One choice can transform you—or it can destroy you. But every choice has consequences, and as unrest surges in the factions all around her, Tris Prior must continue trying to save those she loves—and herself—while grappling with haunting questions of grief and forgiveness, identity and loyalty, politics and love.
Since I don’t have time to read anything but college textbooks lately, I decided to listen to the audiobook of Insurgent during my three hour commute. I wasn’t a big fan of Divergent, but with all the gushing reviews for its sequel, Insurgent, I wanted to join the party. I’m convinced everyone who gave Insurgent a glowing, perfect review is either bribed with brownies or under simulation. I just had to take myself out of blogging hiatus to rant about this mess of a book.
Tris, The Girl Who Got Possessed by Bella:
I was ambivalent towards her in Divergent, but I loathed her in Insurgent. For a chick that has aptitude for Erudite, she seems to be missing a few brain cells. The most frustrating thing is everyone around her fuels her superiority delusion by saying things like “Oh, you are part Erudite! You must be smarter than all of us! I would’ve never thought of that! We are all such dum-dums!” I’m going to shoot myself if my fate rested upon a mean, suicidal, and emotionally unstable sixteen year old, even if her IQ happens to be higher than mine. Girl doesn’t even have common sense, no wonder the simulation tests don’t work on her.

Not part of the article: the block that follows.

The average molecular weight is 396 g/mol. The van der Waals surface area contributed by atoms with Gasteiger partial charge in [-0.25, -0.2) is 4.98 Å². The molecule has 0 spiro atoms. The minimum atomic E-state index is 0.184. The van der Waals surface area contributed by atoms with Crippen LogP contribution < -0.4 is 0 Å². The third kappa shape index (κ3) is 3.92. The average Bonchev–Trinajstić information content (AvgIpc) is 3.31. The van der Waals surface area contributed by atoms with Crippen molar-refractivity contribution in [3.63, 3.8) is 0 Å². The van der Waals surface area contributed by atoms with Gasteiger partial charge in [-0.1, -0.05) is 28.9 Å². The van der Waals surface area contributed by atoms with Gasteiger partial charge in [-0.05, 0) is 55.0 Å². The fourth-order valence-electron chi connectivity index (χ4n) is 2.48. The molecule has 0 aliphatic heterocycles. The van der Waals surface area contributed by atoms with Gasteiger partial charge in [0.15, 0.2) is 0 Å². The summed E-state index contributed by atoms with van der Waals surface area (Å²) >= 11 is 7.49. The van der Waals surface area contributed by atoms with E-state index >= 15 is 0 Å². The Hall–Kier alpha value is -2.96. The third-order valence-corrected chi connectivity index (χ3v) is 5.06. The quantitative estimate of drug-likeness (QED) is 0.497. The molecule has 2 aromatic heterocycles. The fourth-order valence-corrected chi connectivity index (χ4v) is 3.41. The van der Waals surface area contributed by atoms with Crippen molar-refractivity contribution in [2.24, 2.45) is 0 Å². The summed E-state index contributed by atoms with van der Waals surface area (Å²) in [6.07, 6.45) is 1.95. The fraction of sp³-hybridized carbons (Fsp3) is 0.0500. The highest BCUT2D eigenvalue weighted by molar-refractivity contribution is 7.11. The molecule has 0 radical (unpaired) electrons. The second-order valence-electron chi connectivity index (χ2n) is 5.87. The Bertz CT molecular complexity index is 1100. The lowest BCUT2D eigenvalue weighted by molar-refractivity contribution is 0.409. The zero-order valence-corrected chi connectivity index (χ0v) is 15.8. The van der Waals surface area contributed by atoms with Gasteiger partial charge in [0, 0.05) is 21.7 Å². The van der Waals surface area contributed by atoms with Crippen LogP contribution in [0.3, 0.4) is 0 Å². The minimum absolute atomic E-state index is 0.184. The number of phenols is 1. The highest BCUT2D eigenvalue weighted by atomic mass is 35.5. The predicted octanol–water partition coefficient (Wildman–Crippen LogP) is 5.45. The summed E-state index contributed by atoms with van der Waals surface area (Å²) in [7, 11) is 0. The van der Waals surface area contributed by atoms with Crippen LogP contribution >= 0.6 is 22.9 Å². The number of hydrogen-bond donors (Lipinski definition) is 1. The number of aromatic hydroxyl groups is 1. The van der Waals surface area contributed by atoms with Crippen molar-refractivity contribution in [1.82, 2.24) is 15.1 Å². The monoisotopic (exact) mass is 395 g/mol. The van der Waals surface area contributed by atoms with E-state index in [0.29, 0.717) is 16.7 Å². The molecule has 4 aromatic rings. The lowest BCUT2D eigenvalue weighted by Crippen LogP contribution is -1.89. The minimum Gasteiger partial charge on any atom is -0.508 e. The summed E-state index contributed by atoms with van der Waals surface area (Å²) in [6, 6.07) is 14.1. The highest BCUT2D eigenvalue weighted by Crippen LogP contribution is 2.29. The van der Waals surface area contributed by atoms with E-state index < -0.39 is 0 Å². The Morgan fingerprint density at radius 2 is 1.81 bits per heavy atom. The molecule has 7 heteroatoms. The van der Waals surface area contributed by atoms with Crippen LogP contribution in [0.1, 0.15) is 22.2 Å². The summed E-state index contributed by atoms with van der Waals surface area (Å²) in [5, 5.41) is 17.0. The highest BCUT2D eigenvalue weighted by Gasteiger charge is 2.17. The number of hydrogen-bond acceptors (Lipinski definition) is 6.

After witnessing her parents’ and best friend’s death, she goes into emo, suicidal mode. Bella style. But maybe slightly better than Bella because Tris is also obsessed with being a hero, which means plunging herself into dangerous situations as a sacrifice without thinking. And it always backfires. Which leads me to this:
A Brief Summary of Tris from The First Two Thirds of the Book:
Four: I LOVE YOU. Please don’t throw away your life and do stupid things, Tris!
Everyone Else: Please don’t do stupid things, Tris!
Tris: What stupid thing?
*rinse and repeat*
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